Shell-shocked Republicans are asking “What happened?” as they lick their wounds and offer recriminations and finger pointing regarding who to blame for losing the election. They are the Bernie Madoff Ponzi-like schemers, losers asking what happened.
Were they suckers? Can they get a refund? It was like putting money in a paper bag and passing it to campaign collectors. Consolation for large donors is their getting access to key political players and key statistical data for use in the next election.
Big donors like the Koch brothers should ask for a refund. As for the self-described election gurus like Karl Rove, win or lose, they pulled off the equivalent of their own slick Ponzi schemes. Throughout, people were reaching into their billfolds to put up cash to either help the president stay in the White House or to help throw him out. If Rove charged 10 percent of the $300 million awarded to him for the election, he’s a winning Madoff while his donors are Ponzi losers.
As they analyze, many tend to forget the depth and breadth of President Obama’s experience and street smarts (Harvard education in law — he taught constitutional law — and community organizing on the streets of Chicago). He and I are students of the teachings of Saul Alinsky (I was in classes with Alinsky) and those who helped craft the Alinsky doctrine — to prevail: Face off against the opposition, outthink them, out-plan them.
You win by being organized, by maintaining contact, by maintaining organizational structure, and by maintaining positive relationships with the masses. Following the 2008 campaign, Obama left organizers in the key battleground states — the Big Nine — to prepare voters for the 2012 campaign, demonstrating he cared deeply about the 2012 election.
However, something was amiss for both sides, as each side received fewer votes than in 2008 (Democrats 7.6 million fewer votes, Republicans 1.3 million fewer votes). And how could the self-proclaimed smartest and brightest pollsters and commentators forecast a Republican victory? Several longtime political commentators (Rush Limbaugh, Sean Hannity, and Dick Morris) proclaimed Romney would win big. And yet, despite protesting early calls on losing Ohio and Florida, Republican illusions couldn’t prevent their loss.
Both sides will be haunted by the question of did they win (or lose) because of super storm Sandy (15 percent said it influenced their vote). In politics, perception is reality. Pew Research reports exit polls showed that 53 percent of voters viewed the president favorably, Romney seven percent. Yet only 43 percent want an activist government (52 percent in 2008) and 49 percent disapproved of “Obama Care” (44 percent approved). Also, “59 percent believe abortion should be legal, 65 percent support a pathway to citizenship for illegal immigrants, and a plurality support legalizing same-sex marriage in their states.”
We are left with several concerns. Winners have to be wary when a game is won in extra innings that could have gone either way.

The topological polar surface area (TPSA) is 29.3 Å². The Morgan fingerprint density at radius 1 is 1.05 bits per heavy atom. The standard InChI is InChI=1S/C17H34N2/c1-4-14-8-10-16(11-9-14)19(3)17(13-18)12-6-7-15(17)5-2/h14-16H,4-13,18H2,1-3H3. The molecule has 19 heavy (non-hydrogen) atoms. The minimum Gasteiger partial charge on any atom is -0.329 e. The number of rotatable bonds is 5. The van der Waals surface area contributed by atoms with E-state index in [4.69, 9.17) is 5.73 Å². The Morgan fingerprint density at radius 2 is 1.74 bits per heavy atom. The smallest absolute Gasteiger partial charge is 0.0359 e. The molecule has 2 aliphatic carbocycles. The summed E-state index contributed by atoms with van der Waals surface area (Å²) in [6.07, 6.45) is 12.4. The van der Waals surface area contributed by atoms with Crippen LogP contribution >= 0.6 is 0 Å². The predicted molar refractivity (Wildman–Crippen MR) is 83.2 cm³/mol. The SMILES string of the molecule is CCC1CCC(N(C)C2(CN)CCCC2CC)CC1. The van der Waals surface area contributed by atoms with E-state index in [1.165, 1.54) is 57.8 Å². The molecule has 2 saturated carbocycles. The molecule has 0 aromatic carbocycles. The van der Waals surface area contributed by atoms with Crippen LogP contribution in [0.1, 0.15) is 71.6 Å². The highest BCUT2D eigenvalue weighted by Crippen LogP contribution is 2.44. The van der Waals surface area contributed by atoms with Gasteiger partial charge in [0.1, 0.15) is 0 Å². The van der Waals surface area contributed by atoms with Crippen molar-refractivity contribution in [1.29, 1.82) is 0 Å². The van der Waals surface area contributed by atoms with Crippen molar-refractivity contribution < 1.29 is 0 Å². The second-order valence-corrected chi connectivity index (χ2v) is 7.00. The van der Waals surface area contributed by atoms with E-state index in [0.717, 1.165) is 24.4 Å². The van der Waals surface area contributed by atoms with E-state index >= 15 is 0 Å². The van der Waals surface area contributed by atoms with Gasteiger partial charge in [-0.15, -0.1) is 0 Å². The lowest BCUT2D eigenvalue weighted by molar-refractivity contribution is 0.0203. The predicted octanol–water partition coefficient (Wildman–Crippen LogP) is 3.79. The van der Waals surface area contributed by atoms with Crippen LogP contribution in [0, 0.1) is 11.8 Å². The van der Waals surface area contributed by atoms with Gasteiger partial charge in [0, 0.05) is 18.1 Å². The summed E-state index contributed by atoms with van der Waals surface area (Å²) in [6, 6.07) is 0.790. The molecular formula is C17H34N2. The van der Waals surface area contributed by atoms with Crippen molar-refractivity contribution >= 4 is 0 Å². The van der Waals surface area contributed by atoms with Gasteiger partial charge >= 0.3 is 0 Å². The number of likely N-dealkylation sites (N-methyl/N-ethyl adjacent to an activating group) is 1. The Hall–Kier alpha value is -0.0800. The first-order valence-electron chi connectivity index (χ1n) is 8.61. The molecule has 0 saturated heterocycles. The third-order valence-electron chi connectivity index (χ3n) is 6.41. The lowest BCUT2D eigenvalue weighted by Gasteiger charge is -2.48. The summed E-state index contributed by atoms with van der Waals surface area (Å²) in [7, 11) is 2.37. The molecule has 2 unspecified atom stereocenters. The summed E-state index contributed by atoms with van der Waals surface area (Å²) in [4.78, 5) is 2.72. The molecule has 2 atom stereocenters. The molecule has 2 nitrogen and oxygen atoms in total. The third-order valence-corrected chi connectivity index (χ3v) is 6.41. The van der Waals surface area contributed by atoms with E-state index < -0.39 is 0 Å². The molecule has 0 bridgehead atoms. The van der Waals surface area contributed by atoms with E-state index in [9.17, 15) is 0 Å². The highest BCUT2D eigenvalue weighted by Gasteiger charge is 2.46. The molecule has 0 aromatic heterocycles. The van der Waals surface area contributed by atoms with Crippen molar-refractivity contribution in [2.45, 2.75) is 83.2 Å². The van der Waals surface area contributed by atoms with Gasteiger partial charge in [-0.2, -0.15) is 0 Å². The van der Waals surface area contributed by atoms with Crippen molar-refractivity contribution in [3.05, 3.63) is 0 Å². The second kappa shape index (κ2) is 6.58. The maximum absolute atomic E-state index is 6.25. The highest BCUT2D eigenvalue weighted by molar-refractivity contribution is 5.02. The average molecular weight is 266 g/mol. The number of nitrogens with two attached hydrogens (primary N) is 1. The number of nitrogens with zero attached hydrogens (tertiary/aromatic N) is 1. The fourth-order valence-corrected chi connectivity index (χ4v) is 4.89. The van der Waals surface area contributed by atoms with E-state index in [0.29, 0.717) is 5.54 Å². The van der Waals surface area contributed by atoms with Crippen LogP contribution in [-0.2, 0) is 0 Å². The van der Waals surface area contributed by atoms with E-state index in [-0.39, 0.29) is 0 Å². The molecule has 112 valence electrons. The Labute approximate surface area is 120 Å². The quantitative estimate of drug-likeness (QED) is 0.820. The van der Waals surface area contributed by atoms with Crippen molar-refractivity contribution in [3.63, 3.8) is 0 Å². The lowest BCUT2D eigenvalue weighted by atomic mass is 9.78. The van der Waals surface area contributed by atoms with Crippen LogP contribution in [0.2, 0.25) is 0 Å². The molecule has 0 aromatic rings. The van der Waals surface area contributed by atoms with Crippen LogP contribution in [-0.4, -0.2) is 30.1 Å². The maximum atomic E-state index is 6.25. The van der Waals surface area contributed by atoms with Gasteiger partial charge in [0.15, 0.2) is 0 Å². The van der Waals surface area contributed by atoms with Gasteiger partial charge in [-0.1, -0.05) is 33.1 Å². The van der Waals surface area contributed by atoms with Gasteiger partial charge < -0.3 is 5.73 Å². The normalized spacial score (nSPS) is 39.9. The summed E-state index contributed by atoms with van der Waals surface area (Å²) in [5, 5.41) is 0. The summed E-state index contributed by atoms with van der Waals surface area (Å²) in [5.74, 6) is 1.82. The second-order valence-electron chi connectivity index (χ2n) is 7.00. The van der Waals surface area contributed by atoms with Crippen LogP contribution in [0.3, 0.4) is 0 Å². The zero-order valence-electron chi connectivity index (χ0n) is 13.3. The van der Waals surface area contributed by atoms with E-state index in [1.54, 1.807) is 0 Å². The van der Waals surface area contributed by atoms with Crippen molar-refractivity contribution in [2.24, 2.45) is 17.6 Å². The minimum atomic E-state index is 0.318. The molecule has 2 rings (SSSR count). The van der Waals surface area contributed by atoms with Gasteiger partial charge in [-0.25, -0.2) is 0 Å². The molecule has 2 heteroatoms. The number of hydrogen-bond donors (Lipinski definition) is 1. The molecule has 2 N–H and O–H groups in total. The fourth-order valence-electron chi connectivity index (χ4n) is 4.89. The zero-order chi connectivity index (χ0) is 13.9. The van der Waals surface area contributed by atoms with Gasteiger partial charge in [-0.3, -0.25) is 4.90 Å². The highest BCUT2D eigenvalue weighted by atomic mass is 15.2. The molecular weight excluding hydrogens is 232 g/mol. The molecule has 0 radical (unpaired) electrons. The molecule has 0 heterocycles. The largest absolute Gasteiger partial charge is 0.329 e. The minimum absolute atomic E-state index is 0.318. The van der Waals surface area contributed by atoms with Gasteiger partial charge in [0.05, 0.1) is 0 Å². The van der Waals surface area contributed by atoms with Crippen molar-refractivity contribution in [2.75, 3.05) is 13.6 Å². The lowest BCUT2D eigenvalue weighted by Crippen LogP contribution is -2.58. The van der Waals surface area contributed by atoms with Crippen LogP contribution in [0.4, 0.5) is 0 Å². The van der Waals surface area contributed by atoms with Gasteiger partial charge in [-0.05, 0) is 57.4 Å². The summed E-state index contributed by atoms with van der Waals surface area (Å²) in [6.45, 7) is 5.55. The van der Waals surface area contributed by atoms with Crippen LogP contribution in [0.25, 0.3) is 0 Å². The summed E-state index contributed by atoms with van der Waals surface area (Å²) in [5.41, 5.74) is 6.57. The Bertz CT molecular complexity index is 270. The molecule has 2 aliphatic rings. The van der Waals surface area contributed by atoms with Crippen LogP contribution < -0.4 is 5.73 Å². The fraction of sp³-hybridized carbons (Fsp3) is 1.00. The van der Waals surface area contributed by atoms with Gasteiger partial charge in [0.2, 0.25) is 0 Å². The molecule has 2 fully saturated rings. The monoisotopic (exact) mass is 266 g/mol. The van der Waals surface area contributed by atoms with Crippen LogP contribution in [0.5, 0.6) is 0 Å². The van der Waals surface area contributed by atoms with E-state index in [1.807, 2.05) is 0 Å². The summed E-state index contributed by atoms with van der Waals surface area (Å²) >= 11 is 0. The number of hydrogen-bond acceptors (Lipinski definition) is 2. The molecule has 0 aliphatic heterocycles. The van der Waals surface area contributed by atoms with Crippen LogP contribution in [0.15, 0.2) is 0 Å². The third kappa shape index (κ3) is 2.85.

Clearly, there is something is amiss when it takes five days to certify an election, as in Florida, and seven days later they are still counting the votes in the state of Arizona (with people of color voter suppression suspected), and with the feds looking into irregularities in Ohio. Our great system of democratic elective government depends on it being unbroken.
There will be two grassroots movements competing in the communities and neighborhoods in 2014 and 2016: Alinsky grassroots from the left and Tea Party grassroots from the right. They have to choose: demonize or be substantive on the issues.
In 2014 and 2016, which party, movement, and candidates will advocate for prosperity and growth in minority communities and neighborhoods, especially regarding education, jobs, housing, and Black leadership? I have fought for this for over 50 years (I have a chapter on each of these topics in my book, replicated on my web page).
My argument with Saul Alinsky and the Black leadership in Minneapolis has been about the failure to replicate initial successes. We need to concentrate on getting back to the focus and style of Martin Luther King, Jr., who never took his eye off the prize, the prosperous development of our neighborhoods.
Will the political parties follow Lincoln’s “house united” approach and heed his warnings about a “house divided?” If not, the African American community will see their own hope and change for their neighborhoods postponed for another four years.
Which party will stand for and promote the integrity of the electoral system?
God bless America.
Ron Edwards hosts “Black Focus” on Channel 17, MTN-TV, Sundays, 5-6 pm, and hosts Blog Talk Radio’s “Black Focus V” on Sundays, 3-3:30 pm and Thursdays, 7-8:30 pm, providing coverage about Black Minnesota. Order his books at www.BeaconOnTheHill.com. Hear his readings and read his columns, blog, and solution papers for community planning and development, at www.TheMinneapolisStory.com. Columns are archived at www.theminneapolisstory.com/tocarchives.htm.